Groups back bill to reduce hazardous forest fuel loads
By TIM HEARDEN
National cattle and grazing groups are backing a bill reintroduced in Congress that seeks to expedite the process to reduce hazardous fuel loads on federal lands through livestock grazing and timber harvesting.
The Catastrophic Wildfire Prevention Act proposed by Rep. Paul Gosar, R-Ariz., would streamline analyses of projects in high-risk areas under the National Environmental Policy Act.
Where threatened or endangered species are at risk, the legislation would use existing emergency provisions of the Endangered Species Act to allow fuels-reduction efforts to proceed.
Among the bill's supporters are the Public Lands Council and the National Cattlemen's Beef Association, which assert the bill would reduce administrative delays and encourage better forest health and economic development.
"It really focuses on the front end, putting an emphasis on prevention as opposed to what we see now, which is spending hundreds of millions of dollars post-fire," said Dustin Van Liew, the PLC's executive director. "This goes to reducing the fuel loads before the fires happen."
The bill is similar to legislation introduced last summer by Rep. Mike Lee, R-Utah. The 13 cosponsors of this year's bill include Rep. Tom McClintock, R-Calif., and Rep. Greg Walden, R-Ore.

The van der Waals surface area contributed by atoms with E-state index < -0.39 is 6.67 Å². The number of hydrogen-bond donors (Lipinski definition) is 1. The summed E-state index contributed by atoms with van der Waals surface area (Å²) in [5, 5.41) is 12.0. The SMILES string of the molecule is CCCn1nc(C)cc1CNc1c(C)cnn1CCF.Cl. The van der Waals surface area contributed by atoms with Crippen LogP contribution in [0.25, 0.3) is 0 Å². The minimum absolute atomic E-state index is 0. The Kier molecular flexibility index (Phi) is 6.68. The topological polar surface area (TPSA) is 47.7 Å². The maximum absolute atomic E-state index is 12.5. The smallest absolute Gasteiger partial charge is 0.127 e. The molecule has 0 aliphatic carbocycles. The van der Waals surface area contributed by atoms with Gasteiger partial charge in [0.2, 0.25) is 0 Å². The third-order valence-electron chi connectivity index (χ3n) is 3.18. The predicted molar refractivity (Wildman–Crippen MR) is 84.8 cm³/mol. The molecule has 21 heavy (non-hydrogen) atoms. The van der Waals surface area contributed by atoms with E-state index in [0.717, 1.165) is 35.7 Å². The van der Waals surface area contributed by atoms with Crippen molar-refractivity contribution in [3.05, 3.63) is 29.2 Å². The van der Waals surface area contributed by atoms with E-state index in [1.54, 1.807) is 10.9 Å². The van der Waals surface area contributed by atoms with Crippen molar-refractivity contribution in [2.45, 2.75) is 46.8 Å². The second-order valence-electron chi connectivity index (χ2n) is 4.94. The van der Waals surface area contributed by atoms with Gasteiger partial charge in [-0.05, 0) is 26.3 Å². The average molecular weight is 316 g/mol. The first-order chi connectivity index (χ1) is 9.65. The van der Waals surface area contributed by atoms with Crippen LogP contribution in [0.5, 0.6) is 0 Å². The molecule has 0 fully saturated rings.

"Anyone who has spent much time in the forests of Eastern Oregon knows what bad shape they're in," Walden spokesman Andrew Malcolm said. "We need to get it back in balance."
The bill comes as more than 9 million acres of forest land in the West burned last year, including 1.2 million acres in southeastern Oregon and northern Nevada, much of it government grazing allotments. Wildfires in central Washington totaled 47 square miles, and numerous blazes in California threatened hundreds of homes and prompted evacuations.
Ranching and timber advocates say the red tape that beleaguers the U.S. Forest Service and Bureau of Land Management when addressing the threat of wildfires is endangering the lives and operations of livestock producers as well as natural resources.
Van Liew said he's confident the Gosar bill will pass the House of Representatives, and he said proponents are working with Oregon's Sen. Ron Wyden, a Democrat who chairs the Energy and Natural Resources committee.
National Cattlemen's Beef Association: http://www.beefusa.org/
Public Lands Council: http://publiclandscouncil.org/